Please understand that I am not defending Malema. I am defending his right to freedom of expression, which is also mine and yours and which means nothing if it does not include the right to say things that offend other people.

This is what Malema said: “Those who had a nice time will wait until the sun comes out, request breakfast and ask for taxi money. In the morning, that lady requested breakfast and taxi money.”

He made his comment after Zuma had been acquitted of rape – so in the eyes of the law, the woman is not a rape survivor –  but the words are nonetheless grossly offensive in the context of a society in which rape occurs frequently and survivors who get their day in court are often called upon to justify their sexual behaviour. 

But do his words constitute hate speech?

Hate speech is defined in the Constitution as “advocacy of hatred that is based on race, ethnicity, gender or religion and that constitutes incitement to cause harm” (my italics). Malema’s words were undoubteldy undoubtedly hurtful to many people. They may, at a stretch, be construed as “advocacy of hatred” based on gender. But did they constitute incitement to cause harm? I think not. And so, offensive though the words were to our sensibilities, they should be protected by the the Bill of Rights.

The Promotion of Equality and Prevention of Unfair Discrimination Act, under which Malema was charged and convicted, has, however, complicated issues by adopting a far wider definition of hate speech than the Constitution. The Equality Act (for short) defines hate speech as words “that could reasonably be construed to demonstrate a clear intention to be hurtful, cause harm or promote hatred on the basis of race, gender, sex, pregnancy, marital status, ethnic or social origin, colour, sexual orientation, age, disability, religion, conscience, belief, culture, language or birth’.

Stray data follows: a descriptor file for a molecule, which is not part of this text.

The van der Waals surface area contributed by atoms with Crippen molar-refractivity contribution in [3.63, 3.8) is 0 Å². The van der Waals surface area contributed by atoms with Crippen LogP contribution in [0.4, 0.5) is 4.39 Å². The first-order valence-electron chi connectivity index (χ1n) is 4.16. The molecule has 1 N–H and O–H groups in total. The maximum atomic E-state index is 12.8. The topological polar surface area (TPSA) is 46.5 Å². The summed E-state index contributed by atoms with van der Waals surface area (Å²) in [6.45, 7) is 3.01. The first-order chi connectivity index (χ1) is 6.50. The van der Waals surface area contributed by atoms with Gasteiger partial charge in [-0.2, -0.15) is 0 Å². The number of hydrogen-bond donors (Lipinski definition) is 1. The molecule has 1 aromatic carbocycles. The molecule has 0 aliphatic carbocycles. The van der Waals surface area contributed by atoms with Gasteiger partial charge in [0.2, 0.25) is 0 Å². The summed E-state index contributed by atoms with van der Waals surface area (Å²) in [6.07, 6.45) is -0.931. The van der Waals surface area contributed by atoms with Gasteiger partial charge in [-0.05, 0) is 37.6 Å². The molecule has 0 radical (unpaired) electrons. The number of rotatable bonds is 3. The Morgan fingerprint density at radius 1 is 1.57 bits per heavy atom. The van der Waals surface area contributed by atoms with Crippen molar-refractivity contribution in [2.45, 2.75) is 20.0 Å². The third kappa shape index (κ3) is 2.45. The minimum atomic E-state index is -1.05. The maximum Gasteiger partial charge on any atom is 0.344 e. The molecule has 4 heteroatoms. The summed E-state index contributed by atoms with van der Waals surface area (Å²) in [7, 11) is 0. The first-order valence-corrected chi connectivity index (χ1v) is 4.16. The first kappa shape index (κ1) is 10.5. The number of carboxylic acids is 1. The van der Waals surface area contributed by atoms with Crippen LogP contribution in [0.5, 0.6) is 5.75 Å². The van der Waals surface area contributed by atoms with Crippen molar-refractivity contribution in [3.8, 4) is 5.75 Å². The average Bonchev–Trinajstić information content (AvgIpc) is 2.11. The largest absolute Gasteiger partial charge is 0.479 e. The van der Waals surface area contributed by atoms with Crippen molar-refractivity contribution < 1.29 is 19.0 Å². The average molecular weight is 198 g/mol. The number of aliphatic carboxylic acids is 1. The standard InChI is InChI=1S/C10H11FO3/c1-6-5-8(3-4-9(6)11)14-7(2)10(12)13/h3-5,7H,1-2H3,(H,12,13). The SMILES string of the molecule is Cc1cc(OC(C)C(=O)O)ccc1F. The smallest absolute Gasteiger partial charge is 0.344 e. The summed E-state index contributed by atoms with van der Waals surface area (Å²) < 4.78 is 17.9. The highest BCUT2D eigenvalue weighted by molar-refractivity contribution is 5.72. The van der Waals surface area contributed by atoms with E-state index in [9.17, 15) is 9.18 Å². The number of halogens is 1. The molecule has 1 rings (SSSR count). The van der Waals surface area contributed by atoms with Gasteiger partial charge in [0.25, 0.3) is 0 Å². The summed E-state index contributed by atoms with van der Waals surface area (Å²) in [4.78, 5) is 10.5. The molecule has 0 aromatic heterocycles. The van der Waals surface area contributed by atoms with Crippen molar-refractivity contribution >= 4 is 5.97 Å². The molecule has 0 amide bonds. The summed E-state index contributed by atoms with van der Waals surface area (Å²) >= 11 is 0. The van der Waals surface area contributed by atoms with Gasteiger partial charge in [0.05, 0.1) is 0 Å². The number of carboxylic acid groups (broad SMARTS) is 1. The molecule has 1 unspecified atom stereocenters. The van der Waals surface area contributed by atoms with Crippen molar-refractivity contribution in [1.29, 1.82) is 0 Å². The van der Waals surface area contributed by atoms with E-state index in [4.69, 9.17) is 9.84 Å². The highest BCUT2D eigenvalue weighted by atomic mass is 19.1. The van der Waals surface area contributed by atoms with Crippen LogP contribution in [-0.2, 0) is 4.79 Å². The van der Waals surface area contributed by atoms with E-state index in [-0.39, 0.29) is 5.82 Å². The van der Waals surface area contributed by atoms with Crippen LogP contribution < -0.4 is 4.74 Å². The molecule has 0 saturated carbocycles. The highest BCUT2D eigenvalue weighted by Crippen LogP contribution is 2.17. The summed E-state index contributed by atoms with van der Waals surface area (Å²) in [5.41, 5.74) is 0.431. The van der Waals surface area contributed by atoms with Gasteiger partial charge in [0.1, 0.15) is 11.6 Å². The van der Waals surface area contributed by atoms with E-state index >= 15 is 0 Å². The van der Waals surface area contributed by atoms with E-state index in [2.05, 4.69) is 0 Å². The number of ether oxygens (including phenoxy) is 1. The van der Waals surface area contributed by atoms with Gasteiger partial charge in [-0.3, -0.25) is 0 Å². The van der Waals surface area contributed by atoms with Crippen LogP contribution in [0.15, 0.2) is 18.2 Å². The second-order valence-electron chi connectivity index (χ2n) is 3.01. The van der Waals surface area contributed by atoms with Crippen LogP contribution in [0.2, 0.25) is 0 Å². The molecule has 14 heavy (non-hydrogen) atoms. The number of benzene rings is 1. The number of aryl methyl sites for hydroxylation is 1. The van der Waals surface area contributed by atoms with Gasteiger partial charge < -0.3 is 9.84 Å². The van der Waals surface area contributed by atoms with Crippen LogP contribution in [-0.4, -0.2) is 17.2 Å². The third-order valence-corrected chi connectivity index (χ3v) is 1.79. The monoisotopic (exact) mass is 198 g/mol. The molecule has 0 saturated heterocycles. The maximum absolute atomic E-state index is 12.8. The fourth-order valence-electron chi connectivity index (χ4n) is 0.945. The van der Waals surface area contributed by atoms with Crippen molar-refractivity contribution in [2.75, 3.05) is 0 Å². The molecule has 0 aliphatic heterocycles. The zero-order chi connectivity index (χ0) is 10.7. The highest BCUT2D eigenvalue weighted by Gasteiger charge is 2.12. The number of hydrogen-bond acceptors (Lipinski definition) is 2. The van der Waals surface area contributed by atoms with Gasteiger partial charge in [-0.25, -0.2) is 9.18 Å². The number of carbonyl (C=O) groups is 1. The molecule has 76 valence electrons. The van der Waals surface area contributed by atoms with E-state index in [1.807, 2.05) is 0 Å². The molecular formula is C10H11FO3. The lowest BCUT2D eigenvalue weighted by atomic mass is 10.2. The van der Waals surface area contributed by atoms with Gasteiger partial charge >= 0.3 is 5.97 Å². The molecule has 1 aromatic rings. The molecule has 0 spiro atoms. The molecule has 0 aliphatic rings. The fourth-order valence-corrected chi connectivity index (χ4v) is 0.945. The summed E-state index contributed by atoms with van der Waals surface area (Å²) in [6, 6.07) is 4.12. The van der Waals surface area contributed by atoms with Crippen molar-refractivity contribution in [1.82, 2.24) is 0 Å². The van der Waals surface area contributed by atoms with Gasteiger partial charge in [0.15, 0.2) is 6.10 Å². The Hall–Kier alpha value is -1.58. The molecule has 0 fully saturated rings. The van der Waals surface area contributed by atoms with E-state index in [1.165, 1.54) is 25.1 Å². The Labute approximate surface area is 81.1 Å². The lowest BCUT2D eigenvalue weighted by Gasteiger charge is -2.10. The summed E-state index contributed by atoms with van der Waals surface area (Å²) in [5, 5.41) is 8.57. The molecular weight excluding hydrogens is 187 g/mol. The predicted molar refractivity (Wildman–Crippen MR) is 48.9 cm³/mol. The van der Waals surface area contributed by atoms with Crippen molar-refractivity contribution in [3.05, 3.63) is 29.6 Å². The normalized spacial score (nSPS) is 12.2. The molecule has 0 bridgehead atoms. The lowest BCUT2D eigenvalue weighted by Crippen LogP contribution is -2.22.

Many legal commentators have argued that this definition is unconstitutional because it is too wide in its application. The constitutional definition applies to only four grounds: race, ethnicity, gender and religion. The Equality Act criminalises hate speech on seventeen grounds. Furthermore, the Constitution requires an intention to cause harm. The presence or not of intention That is an objective fact: in the absence of such an intention, words cannot constitute hate speech.

The Equality Act, however, requires only that words could be construed as having the intention of being hurtful, harmful or hateful to constitute hate speech, regardless of the actual intention of the person who utters them. This conjures up, as one legal commentator noted, an image of highly sensitive individuals using the Equality Act to insulate themselves inside their own intolerant world. In Malema’s case, many people would undoubtedly construe his words as having the intention to be hurtful, and that explains his conviction of hate speech in terms of the Act. But what are the implications for us as a free society?

Am I to be denied the right, for argument’s sake, of criticising to criticise Jacob Zuma’s prediliction for polygamous marriages because that may be hurtful to people who subscribe to a particular culture? Is it verboten to publish a picture of the Prophet Mohamed because that would be hurtful to Muslims, or to teach evolutionary theory because that offends some Christians?

The hate speech provisions o f the Equality Act have not yet been tested in the Constitutional Court. Perhaps this would be an opportunity. It would be a good test of how seriously we, as South Africans, take our right to freedom of expression.